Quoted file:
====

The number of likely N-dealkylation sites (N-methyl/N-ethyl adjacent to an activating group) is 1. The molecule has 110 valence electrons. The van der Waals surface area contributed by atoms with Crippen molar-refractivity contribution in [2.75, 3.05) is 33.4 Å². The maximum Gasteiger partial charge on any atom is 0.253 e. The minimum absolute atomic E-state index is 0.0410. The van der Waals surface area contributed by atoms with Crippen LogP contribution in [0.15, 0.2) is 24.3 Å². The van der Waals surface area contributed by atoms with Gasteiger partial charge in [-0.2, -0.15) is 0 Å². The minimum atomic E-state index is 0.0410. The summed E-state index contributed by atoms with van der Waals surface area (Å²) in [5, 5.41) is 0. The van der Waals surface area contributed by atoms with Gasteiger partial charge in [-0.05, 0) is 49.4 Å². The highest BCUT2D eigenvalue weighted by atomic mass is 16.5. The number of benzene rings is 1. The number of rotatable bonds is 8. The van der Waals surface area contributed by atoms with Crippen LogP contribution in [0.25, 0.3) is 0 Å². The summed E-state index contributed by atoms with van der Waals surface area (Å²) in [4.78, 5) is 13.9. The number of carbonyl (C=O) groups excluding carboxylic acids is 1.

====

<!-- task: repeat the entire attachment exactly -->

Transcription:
The number of likely N-dealkylation sites (N-methyl/N-ethyl adjacent to an activating group) is 1. The molecule has 110 valence electrons. The van der Waals surface area contributed by atoms with Crippen molar-refractivity contribution in [2.75, 3.05) is 33.4 Å². The maximum Gasteiger partial charge on any atom is 0.253 e. The minimum absolute atomic E-state index is 0.0410. The van der Waals surface area contributed by atoms with Crippen LogP contribution in [0.15, 0.2) is 24.3 Å². The van der Waals surface area contributed by atoms with Gasteiger partial charge in [-0.2, -0.15) is 0 Å². The minimum atomic E-state index is 0.0410. The summed E-state index contributed by atoms with van der Waals surface area (Å²) in [5, 5.41) is 0. The van der Waals surface area contributed by atoms with Gasteiger partial charge in [-0.05, 0) is 49.4 Å². The highest BCUT2D eigenvalue weighted by atomic mass is 16.5. The number of benzene rings is 1. The number of rotatable bonds is 8. The van der Waals surface area contributed by atoms with Crippen LogP contribution in [0.25, 0.3) is 0 Å². The summed E-state index contributed by atoms with van der Waals surface area (Å²) in [4.78, 5) is 13.9. The number of carbonyl (C=O) groups excluding carboxylic acids is 1.